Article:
How much of UConn’s previous earmark success can be attributed to Van Scoyoc–rather than to the university’s in-house lobbying team and the efforts of Connecticut lawmakers–is not clear. Earmarks have been criticized as pork barrel spending, based more on political muscle than merit. And it’s often the political clout of a state’s congressional delegation, rather than the skills of any lobbying team, that has mattered most in that process.

Kevin F. Kelly, a top lobbyist at the firm who works on UConn’s account, did not return a call for comment.

UConn’s Kirk said the earmarks that Van Scoyoc has helped win “have been extremely valuable to the university and the state.” He said that funding has supported research on everything from fuel cells to nanotechnology, and the earmarks have often acted as seed money that UConn has leveraged into additional private investment.

Now that earmarks are forbidden and the focus in Congress is more on cutting then spending, Kirk said UConn will be evaluating “the changing congressional environment.” He said school officials will be reviewing what, if any, adjustments it needs to make in its government relations approach. UConn’s contract runs through the fall, he said, so “we’ll see how it goes between now and then.”

In the meantime, though, Kirk said the university’s federal agenda-and Van Scoyoc’s lobbying assignment–is much broader than earmarks.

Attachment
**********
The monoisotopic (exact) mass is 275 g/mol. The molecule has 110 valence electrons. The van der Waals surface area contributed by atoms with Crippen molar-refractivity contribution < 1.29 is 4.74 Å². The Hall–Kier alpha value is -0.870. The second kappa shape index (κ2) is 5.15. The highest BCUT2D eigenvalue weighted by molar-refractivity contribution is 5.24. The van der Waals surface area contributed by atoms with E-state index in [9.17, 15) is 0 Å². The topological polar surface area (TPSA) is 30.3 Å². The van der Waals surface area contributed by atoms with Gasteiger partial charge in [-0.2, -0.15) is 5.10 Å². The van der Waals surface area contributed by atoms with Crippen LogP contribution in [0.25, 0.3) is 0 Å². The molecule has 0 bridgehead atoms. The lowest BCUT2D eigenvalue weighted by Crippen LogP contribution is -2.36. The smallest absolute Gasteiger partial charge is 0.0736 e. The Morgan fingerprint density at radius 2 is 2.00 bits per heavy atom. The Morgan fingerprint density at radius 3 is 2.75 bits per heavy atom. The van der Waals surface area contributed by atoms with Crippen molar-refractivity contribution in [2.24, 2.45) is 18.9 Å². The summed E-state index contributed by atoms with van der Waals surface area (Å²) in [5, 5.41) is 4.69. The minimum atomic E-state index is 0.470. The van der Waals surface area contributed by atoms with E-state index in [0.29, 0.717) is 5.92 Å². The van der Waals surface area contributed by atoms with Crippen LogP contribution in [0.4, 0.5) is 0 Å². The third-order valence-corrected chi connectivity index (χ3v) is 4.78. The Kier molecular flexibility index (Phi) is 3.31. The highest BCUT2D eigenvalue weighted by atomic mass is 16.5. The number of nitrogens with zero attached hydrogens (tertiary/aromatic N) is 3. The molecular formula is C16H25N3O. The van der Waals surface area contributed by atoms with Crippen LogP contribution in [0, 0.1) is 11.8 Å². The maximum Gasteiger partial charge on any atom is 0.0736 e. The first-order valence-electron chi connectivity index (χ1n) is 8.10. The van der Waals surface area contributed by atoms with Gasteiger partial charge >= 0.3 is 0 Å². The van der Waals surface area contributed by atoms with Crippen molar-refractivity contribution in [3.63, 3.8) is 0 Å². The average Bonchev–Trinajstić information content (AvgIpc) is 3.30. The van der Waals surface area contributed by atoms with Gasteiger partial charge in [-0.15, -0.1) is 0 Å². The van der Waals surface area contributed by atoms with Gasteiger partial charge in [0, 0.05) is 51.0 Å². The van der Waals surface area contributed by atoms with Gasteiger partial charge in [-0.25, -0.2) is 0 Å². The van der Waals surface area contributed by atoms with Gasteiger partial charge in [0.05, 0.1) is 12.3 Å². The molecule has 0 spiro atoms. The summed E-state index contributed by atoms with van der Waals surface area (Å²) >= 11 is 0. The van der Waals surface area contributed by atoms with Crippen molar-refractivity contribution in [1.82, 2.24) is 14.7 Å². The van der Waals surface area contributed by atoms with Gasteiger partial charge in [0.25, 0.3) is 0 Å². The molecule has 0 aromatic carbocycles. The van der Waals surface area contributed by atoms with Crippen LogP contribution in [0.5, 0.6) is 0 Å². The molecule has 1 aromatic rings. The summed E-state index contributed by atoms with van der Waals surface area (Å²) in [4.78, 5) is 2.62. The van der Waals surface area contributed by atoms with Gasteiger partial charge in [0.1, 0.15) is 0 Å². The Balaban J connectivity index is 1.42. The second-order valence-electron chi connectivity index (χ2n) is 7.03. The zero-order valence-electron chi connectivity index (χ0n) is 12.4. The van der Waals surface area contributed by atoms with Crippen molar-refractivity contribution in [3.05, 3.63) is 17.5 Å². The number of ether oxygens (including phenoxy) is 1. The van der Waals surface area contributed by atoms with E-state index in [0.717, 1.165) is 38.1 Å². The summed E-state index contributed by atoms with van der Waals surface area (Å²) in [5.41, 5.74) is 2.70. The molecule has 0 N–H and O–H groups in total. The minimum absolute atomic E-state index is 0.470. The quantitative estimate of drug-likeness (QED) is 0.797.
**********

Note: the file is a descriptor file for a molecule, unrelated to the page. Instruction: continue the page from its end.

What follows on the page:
“Van Scoyoc’s work has always been about helping UConn build capacity” in areas like biomedical and health research, agriculture, energy technologies, and marine science, he said, which is critical to ensuring UConn remains a top research and educational institution.

“Earmarks have been one means to achieving this capacity,” Kirk said. “Just because there is a hiatus on earmarks does not mean that there is a hiatus on the need to build capacity.” He noted that the federal government’s research and development budget is about $143 billion, and said: “UConn needs to be working aggressively to keep capturing as much of this pool as is possible.”

To be sure, in its 1st quarter lobbying report for UConn, Van Scoyoc listed a bevy of issues it’s working on for the university, nearly all of them related to federal spending. There’s “technology incubator” funding in the financial services appropriations bill; science research money in the Homeland Security spending bill; and research and development provisions in the Department of Defense bill. UConn’s in-house lobbying report lists the same items.

Kirk said UConn is also looking for new grant opportunities in areas where researchers have expertise, but also needs to protect existing ones. For example, UConn and Van Scoyoc both reported lobbying lawmakers to reauthorize a $76.7 million program that provides grants for so-called “University Transportation Centers.”

The program was first authorized in the 2005 federal highway bill, with some funds doled out through grants and others through a special provision inserted in the authorization bill that named UConn and other institutions as recipients. Although such special language is now banned in the federal spending bills, it’s unclear whether Congress will follow that prohibition with authorization bills, which set policy and guide later spending decisions.

UConn’s Center for Transportation and Livable Systems, headed by a professor in the school’s engineering department, currently gets about $500,000 a year through that program. And when the highway bill comes up for reauthorization this year, Kirk said, UConn will be working to make sure that provision is not nixed.